To the People Who Say I Talk About My Illnesses Too Much
On a couple different occasions, people have told me I talk about my illnesses too much. But let’s step back for a moment.
When was the first time you heard about autism? How did you learn about peanut allergies? What about Crohn’s disease? Or cancer? Who told you about these things? If you say you read it on the Internet, someone had to talk about what was going on inside their body with a writer before you read about it.
These things need to be talked about. How many lives have been saved since people started talking about breast cancer? How many lives have been saved with earlier screenings? How many people are aware of meningitis symptoms and know when to get help? How do you know to go to the doctor when you have the flu? It’s because you knew what to watch for. Someone has to talk about these things for you to be aware of them.
Most people don’t normally know what gastroparesis is or know what it’s like having nine food allergies, let alone 40 food allergies. And the only way we can find a cure and get better is to talk about it.
I don’t talk about my illnesses because I’m bored and have nothing else going on. It’s because no matter what I do and no matter how I handle my life, my illnesses control parts of it. If I touched a walnut or wasn’t paying attention to what I was eating, I could hurt myself.
My illnesses don’t take breaks, my illnesses don’t take days off, my illnesses don’t get magically better with medicine.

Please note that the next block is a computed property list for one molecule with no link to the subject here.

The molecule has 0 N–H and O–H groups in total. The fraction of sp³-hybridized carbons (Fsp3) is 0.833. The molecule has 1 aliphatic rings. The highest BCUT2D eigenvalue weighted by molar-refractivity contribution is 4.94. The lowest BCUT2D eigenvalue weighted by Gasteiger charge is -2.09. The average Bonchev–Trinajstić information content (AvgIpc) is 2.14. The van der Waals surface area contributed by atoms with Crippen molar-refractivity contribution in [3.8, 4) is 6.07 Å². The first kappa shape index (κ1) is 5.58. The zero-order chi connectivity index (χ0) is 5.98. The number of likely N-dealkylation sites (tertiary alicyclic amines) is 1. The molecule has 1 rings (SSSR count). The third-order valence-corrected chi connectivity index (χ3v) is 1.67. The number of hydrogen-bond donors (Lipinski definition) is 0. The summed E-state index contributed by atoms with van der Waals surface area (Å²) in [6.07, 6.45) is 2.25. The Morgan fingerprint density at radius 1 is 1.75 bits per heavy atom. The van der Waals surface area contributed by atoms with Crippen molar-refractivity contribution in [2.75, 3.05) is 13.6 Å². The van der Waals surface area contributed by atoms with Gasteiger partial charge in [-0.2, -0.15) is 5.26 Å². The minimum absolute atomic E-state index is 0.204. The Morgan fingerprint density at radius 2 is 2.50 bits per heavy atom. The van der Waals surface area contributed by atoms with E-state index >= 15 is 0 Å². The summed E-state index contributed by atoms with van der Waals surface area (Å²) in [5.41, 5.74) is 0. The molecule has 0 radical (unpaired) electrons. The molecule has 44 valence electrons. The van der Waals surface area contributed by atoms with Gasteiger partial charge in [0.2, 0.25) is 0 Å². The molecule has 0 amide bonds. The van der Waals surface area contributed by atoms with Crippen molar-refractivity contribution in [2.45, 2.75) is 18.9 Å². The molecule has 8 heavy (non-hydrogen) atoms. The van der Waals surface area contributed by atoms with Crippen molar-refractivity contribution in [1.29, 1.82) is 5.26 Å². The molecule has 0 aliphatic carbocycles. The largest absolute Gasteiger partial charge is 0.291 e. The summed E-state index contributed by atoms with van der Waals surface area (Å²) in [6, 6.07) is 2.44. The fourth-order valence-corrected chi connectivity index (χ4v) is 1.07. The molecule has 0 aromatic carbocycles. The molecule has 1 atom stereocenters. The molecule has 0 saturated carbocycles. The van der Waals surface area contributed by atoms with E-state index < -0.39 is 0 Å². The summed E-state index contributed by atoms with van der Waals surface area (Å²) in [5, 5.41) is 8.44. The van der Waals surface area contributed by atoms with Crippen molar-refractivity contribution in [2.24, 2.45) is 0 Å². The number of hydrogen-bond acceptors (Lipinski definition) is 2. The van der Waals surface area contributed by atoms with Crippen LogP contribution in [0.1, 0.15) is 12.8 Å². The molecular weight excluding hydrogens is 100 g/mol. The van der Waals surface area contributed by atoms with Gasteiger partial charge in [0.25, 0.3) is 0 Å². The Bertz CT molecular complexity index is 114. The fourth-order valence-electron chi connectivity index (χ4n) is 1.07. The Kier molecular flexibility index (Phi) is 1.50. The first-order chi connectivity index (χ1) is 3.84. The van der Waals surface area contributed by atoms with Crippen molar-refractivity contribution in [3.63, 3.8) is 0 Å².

Yes, I talk about my illnesses a lot. If I didn’t talk about it, you wouldn’t understand what I was going through. You wouldn’t know how easily a peanut, tree nuts or corn could hurt me. Talking about it could save me if I were ever in trouble.
If we don’t talk about it, nothing will change. We won’t get treatment. We won’t get a cure. We won’t get a better life because no one will do research about what’s going on inside our bodies.
We need people to help us create as much awareness as possible because we could save someone else from not knowing what is happening to them. People with chronic illnesses and rare diseases can go years in horrid pain without a diagnosis and without any help.
So thankfully, we have people who talk about rare diseases and chronic illnesses. Maybe one day when I tell people I have eosinophilic esophagitis (EoE), people will know what I’m talking about just like other well-known diseases.
A version of this post originally appeared on ShayWeasel.
The Mighty is asking the following: What’s one commonly held opinion within the community surrounding your disability and/or disease (or a loved one’s) that doesn’t resonate with you? If you’d like to participate, please send a blog post to firstname.lastname@example.org. Please include a photo for the piece, a photo of yourself and 1-2 sentence bio. Check out our “Share Your Story” page for more about our submission guidelines.
Want to end the stigma around disability? Like us on Facebook.
And sign up for what we hope will be your favorite thing to read at night.